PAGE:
For the House GOP’s public efforts to elect more women to their conference, these past few months yielded mixed results.
Good news arrived on April 26, when state Del. Barbara Comstock and former Saratoga Springs Mayor Mia Love won GOP nominations for top House races in Virginia and Utah, respectively. But only five days earlier, another top female prospect, Florida Senate Majority Leader Lizbeth Benacquisto lost her special election primary to a self-funding businessman. Her defeat came only a couple months after another high-ranking local female candidate lost her primary in a different special election in Florida.
This mixed record underscores the difficult task ahead for House Republicans, who want to increase the number of women in their ranks — currently just 8 percent of the conference. But the House GOP’s campaign arm, the National Republican Congressional Committee, does not take sides in primaries, complicating the party’s efforts.
That puts the onus to win in a primary on the individual, female candidate.
“At the end of the day, you’ve got to run your own campaign, and we can’t be there on the ground doing it for them,” Rep. Ann Wagner of Missouri, a member at the center of the House GOP’s efforts to elect more women, said in a phone interview last week. “And that matters.”
Although it’s still early in the cycle, recent GOP primaries show female candidates have little room for error in their races.
A former political consultant, Comstock ran a top-notch campaign, raising a whopping $760,000 in the first quarter to defeat a handful of male primary opponents in northern Virginia. Republicans say her fundraising and political skills make her the best candidate to hold the competitive 10th District in November.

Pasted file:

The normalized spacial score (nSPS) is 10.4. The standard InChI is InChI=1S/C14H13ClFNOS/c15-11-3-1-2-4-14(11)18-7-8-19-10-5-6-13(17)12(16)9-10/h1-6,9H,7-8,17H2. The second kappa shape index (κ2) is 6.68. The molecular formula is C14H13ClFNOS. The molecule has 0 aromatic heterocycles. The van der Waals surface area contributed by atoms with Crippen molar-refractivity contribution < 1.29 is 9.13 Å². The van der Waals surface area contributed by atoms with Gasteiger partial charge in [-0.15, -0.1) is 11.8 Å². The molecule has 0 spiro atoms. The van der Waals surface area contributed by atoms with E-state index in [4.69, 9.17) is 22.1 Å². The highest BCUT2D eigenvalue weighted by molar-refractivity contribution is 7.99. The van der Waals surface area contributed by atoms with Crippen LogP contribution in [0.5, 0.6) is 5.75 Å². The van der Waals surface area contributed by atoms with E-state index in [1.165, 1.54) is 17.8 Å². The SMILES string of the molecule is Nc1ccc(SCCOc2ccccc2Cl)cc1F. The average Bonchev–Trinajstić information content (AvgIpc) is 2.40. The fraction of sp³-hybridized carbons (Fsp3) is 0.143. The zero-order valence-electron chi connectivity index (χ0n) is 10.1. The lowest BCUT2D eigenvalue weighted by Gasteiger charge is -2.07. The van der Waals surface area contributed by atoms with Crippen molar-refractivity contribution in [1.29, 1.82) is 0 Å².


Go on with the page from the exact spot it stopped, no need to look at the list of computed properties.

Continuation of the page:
Love, a national GOP star, walloped her GOP opponent with 78 percent of delegate support at Utah’s GOP convention on April 26. This November, she’s expected to coast to Congress as her party’s first black female member.
There are currently 19 women in the House Republican Conference — fewer than last Congress. At least two women will not return after 2014: Rep. Michele Bachmann of Minnesota is retiring and Rep. Shelley Moore Capito of West Virginia is running for Senate.
As a result, House Republicans kick off this campaign cycle with a net loss of women in their conference.
House Republicans fielded some strong female candidates, but many of them face primaries or competitive races. In addition to Love and Comstock, there’s retired Air Force Col. Martha McSally, who is challenging Rep. Ron Barber, D-Ariz., in a banner race this fall. Illinois state Rep. Darlene Senger won her primary, but she faces a tougher battle to come to Congress.
In total, there are approximately 10 other Republican women running in crowded primaries for open seats that the party is expected to win in the fall. Another six or so female GOP candidates are in competitive primaries where the winner will face off against a Democratic incumbent.
Wagner and Rep. Diane Black of Tennessee have tried to help some female candidates through these GOP contests, most of which will occur this summer. For the past year, their effort, “Project GROW” has recruited, vetted, groomed, endorsed and fundraised for female candidates.